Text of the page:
Guest post by Erica A.N. Kramer and Justin B. Hosie*
On February 18, the Consumer Financial Protection Bureau (CFPB) released the final version of its Policy on No-Action Letters. The policy is part of the CFPB’s Project Catalyst Initiative whose stated mission is to “support innovators in creating consumer-friendly financial products and services.” The new policy is designed to further the initiative’s mission by allowing developers of new consumer financial services to submit a request to the CFPB for a “No-Action Letter” regarding their innovation’s regulatory compliance.
The most important feature of the No-Action Letter is that it will include a statement indicating that “[CFPB] staff has no present intention to recommend initiation of an enforcement or supervisory action against the requester in respect to the particular aspects of its product under the specific identified provisions and applications of statutes or regulations that are the subject of the [No-Action Letter].” In other words, a No-Action Letter provides an innovator with a green light indicating that the proposed product or service does not conflict with cited statutes or regulations.
In fact, the Supplementary Information included with the policy goes so far as to indicate that CFPB staff would not recommend an enforcement or supervisory action against the holder of a No-Action Letter, absent new or extraordinary circumstances. To borrow from MasterCard’s commercials, the value of a regulatory green light from the CFPB in today’s environment is “Priceless.”
In addition to the No-Action Letter itself, the CFPB believes the new policy encourages informal preliminary discussions. This presents a unique opportunity to participate in an open dialogue with your regulator while still in the development stage. Ultimately, this dialogue will likely increase your chances of producing a final product perceived as both legally compliant and beneficial to consumers.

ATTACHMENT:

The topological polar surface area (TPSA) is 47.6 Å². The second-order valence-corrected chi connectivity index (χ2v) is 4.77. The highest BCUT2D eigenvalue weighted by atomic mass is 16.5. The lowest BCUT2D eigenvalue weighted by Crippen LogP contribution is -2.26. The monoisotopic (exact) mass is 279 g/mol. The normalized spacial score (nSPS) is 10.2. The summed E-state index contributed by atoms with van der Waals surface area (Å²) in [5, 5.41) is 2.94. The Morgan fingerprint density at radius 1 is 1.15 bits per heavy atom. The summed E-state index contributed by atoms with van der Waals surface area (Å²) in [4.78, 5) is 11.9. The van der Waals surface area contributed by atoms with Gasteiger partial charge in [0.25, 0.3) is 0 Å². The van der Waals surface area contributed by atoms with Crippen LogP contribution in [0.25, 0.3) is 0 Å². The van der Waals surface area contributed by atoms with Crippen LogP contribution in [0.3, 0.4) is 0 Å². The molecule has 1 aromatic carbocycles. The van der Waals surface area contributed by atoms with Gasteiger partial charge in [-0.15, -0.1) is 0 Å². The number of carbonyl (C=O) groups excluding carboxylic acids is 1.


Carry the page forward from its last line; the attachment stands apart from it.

When the CFPB initially proposed the policy, some critics argued that requiring innovators to produce voluminous information and identify rules that may conflict with the product was overly burdensome. Unsurprisingly, the CFPB declined to remove this requirement in the final policy. Contrary to the way product development works in the real world, the CFPB expects you to either thoroughly analyze potential regulatory risks before launch, or face its wrath.
Since this policy is in its infancy, there is no way to know whether it will be efficient or effective. The CFPB admits it will only provide No-Action Letters in “exceptional circumstances.” However, that does not mean you should pass up the opportunity to request one, especially if you think you have something “exceptional” to offer.
We encourage you to view this policy as a useful tool in your arsenal. We recommend that you first engage in an objective and thorough analysis of the perceived risks and benefits of the new service. Once you’ve done so, contact a lawyer experienced in the fintech industry (hint, hint*) who can assist you in identifying potential regulatory pitfalls and help you draft a persuasive request for a No-Action Letter. While the process may seem overwhelming at the outset, having a No-Action Letter will allow you the freedom to move forward while avoiding the stress of costly regulatory enforcement activity.
*Justin B. Hosie is a Partner at Hudson Cook LLP, licensed to practice law in Florida and Tennessee. Erica A.N. Kramer is an Associate at Hudson Cook, LLP, licensed to practice law in Florida. You can contact Justin for more information at (423) 490-7560 or firstname.lastname@example.org.